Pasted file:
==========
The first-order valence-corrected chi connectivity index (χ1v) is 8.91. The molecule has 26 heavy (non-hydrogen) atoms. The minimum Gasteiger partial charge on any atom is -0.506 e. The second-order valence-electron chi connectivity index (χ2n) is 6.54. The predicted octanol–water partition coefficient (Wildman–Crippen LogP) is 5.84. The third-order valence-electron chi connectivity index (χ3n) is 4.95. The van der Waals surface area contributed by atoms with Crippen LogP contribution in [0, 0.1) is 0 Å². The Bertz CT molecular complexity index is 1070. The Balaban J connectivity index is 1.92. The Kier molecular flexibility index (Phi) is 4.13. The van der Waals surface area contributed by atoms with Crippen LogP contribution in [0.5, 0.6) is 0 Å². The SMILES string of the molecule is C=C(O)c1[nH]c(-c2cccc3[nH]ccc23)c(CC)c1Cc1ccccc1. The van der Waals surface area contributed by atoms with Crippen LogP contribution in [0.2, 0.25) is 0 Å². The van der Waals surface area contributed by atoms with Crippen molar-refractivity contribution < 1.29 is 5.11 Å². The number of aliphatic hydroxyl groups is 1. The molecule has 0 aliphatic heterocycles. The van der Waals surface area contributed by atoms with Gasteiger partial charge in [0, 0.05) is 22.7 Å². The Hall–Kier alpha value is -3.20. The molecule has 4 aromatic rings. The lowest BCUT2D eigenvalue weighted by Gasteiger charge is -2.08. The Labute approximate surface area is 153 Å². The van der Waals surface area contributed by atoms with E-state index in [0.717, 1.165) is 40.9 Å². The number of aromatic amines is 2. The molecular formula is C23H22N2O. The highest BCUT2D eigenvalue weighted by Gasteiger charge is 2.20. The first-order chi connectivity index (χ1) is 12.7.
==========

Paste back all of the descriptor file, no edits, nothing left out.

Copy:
The first-order valence-corrected chi connectivity index (χ1v) is 8.91. The molecule has 26 heavy (non-hydrogen) atoms. The minimum Gasteiger partial charge on any atom is -0.506 e. The second-order valence-electron chi connectivity index (χ2n) is 6.54. The predicted octanol–water partition coefficient (Wildman–Crippen LogP) is 5.84. The third-order valence-electron chi connectivity index (χ3n) is 4.95. The van der Waals surface area contributed by atoms with Crippen LogP contribution in [0, 0.1) is 0 Å². The Bertz CT molecular complexity index is 1070. The Balaban J connectivity index is 1.92. The Kier molecular flexibility index (Phi) is 4.13. The van der Waals surface area contributed by atoms with Crippen LogP contribution in [0.5, 0.6) is 0 Å². The SMILES string of the molecule is C=C(O)c1[nH]c(-c2cccc3[nH]ccc23)c(CC)c1Cc1ccccc1. The van der Waals surface area contributed by atoms with Crippen LogP contribution in [0.2, 0.25) is 0 Å². The van der Waals surface area contributed by atoms with Crippen molar-refractivity contribution < 1.29 is 5.11 Å². The number of aliphatic hydroxyl groups is 1. The molecule has 0 aliphatic heterocycles. The van der Waals surface area contributed by atoms with Gasteiger partial charge in [0, 0.05) is 22.7 Å². The Hall–Kier alpha value is -3.20. The molecule has 4 aromatic rings. The lowest BCUT2D eigenvalue weighted by Gasteiger charge is -2.08. The Labute approximate surface area is 153 Å². The van der Waals surface area contributed by atoms with E-state index in [0.717, 1.165) is 40.9 Å². The number of aromatic amines is 2. The molecular formula is C23H22N2O. The highest BCUT2D eigenvalue weighted by Gasteiger charge is 2.20. The first-order chi connectivity index (χ1) is 12.7.